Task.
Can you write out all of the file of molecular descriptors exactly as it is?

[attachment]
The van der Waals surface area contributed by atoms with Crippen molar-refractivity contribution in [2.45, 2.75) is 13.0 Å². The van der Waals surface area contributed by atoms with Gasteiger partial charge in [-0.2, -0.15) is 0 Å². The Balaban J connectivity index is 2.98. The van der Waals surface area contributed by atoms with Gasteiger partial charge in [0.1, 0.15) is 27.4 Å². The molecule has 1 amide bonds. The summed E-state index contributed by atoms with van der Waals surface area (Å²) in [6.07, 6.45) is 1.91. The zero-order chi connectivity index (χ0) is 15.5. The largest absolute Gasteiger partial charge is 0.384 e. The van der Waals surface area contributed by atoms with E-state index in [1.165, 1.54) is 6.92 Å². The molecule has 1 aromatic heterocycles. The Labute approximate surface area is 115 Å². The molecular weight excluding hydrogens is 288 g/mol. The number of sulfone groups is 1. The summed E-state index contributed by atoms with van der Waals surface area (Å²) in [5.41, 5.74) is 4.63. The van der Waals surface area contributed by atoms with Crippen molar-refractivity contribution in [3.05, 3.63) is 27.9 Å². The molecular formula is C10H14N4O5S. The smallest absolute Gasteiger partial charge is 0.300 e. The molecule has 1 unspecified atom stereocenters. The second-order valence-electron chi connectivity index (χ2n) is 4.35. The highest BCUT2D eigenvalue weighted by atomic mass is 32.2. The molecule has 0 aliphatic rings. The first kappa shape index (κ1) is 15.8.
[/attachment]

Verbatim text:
The van der Waals surface area contributed by atoms with Crippen molar-refractivity contribution in [2.45, 2.75) is 13.0 Å². The van der Waals surface area contributed by atoms with Gasteiger partial charge in [-0.2, -0.15) is 0 Å². The Balaban J connectivity index is 2.98. The van der Waals surface area contributed by atoms with Gasteiger partial charge in [0.1, 0.15) is 27.4 Å². The molecule has 1 amide bonds. The summed E-state index contributed by atoms with van der Waals surface area (Å²) in [6.07, 6.45) is 1.91. The zero-order chi connectivity index (χ0) is 15.5. The largest absolute Gasteiger partial charge is 0.384 e. The van der Waals surface area contributed by atoms with E-state index in [1.165, 1.54) is 6.92 Å². The molecule has 1 aromatic heterocycles. The Labute approximate surface area is 115 Å². The molecular weight excluding hydrogens is 288 g/mol. The number of sulfone groups is 1. The summed E-state index contributed by atoms with van der Waals surface area (Å²) in [5.41, 5.74) is 4.63. The van der Waals surface area contributed by atoms with Crippen molar-refractivity contribution in [3.05, 3.63) is 27.9 Å². The molecular formula is C10H14N4O5S. The smallest absolute Gasteiger partial charge is 0.300 e. The molecule has 1 unspecified atom stereocenters. The second-order valence-electron chi connectivity index (χ2n) is 4.35. The highest BCUT2D eigenvalue weighted by atomic mass is 32.2. The molecule has 0 aliphatic rings. The first kappa shape index (κ1) is 15.8.